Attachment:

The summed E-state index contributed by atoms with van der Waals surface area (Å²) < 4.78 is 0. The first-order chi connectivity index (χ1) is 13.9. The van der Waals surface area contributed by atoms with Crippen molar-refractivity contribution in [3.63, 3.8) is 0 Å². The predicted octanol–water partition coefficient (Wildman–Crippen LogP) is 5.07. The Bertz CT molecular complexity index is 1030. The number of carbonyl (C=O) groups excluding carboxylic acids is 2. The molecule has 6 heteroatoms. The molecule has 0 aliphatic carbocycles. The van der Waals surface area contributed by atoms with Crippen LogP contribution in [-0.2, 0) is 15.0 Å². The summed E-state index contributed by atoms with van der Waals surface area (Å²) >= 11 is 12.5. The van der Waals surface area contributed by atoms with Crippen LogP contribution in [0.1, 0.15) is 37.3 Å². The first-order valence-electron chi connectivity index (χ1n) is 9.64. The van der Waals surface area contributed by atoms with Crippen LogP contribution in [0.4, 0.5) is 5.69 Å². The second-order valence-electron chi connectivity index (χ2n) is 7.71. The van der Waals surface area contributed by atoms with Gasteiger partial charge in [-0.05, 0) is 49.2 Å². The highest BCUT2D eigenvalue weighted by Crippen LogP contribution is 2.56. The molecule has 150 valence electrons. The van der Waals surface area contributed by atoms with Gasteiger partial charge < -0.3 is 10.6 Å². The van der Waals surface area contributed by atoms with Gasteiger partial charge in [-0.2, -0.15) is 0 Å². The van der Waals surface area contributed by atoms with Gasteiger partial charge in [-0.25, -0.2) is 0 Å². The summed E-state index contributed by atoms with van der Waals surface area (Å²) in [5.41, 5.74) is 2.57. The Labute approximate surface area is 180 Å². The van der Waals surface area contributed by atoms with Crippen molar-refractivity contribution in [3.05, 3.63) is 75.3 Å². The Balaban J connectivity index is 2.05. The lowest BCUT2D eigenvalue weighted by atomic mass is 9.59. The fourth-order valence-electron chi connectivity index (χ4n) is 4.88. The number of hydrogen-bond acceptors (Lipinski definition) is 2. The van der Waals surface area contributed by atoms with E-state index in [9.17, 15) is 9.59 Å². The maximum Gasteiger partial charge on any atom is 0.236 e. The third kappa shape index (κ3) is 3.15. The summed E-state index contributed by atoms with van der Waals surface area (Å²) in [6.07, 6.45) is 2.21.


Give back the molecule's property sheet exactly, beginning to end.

The summed E-state index contributed by atoms with van der Waals surface area (Å²) < 4.78 is 0. The first-order chi connectivity index (χ1) is 13.9. The van der Waals surface area contributed by atoms with Crippen molar-refractivity contribution in [3.63, 3.8) is 0 Å². The predicted octanol–water partition coefficient (Wildman–Crippen LogP) is 5.07. The Bertz CT molecular complexity index is 1030. The number of carbonyl (C=O) groups excluding carboxylic acids is 2. The molecule has 6 heteroatoms. The molecule has 0 aliphatic carbocycles. The van der Waals surface area contributed by atoms with Crippen LogP contribution in [-0.2, 0) is 15.0 Å². The summed E-state index contributed by atoms with van der Waals surface area (Å²) >= 11 is 12.5. The van der Waals surface area contributed by atoms with Crippen LogP contribution in [0.1, 0.15) is 37.3 Å². The first-order valence-electron chi connectivity index (χ1n) is 9.64. The van der Waals surface area contributed by atoms with Crippen LogP contribution in [0.4, 0.5) is 5.69 Å². The second-order valence-electron chi connectivity index (χ2n) is 7.71. The van der Waals surface area contributed by atoms with Gasteiger partial charge in [-0.05, 0) is 49.2 Å². The highest BCUT2D eigenvalue weighted by Crippen LogP contribution is 2.56. The molecule has 150 valence electrons. The van der Waals surface area contributed by atoms with Gasteiger partial charge < -0.3 is 10.6 Å². The van der Waals surface area contributed by atoms with Gasteiger partial charge in [-0.2, -0.15) is 0 Å². The van der Waals surface area contributed by atoms with Gasteiger partial charge in [-0.25, -0.2) is 0 Å². The summed E-state index contributed by atoms with van der Waals surface area (Å²) in [5.41, 5.74) is 2.57. The Labute approximate surface area is 180 Å². The van der Waals surface area contributed by atoms with Crippen molar-refractivity contribution in [3.05, 3.63) is 75.3 Å². The Balaban J connectivity index is 2.05. The lowest BCUT2D eigenvalue weighted by atomic mass is 9.59. The fourth-order valence-electron chi connectivity index (χ4n) is 4.88. The number of hydrogen-bond acceptors (Lipinski definition) is 2. The van der Waals surface area contributed by atoms with E-state index in [9.17, 15) is 9.59 Å². The maximum Gasteiger partial charge on any atom is 0.236 e. The third kappa shape index (κ3) is 3.15. The summed E-state index contributed by atoms with van der Waals surface area (Å²) in [6.07, 6.45) is 2.21.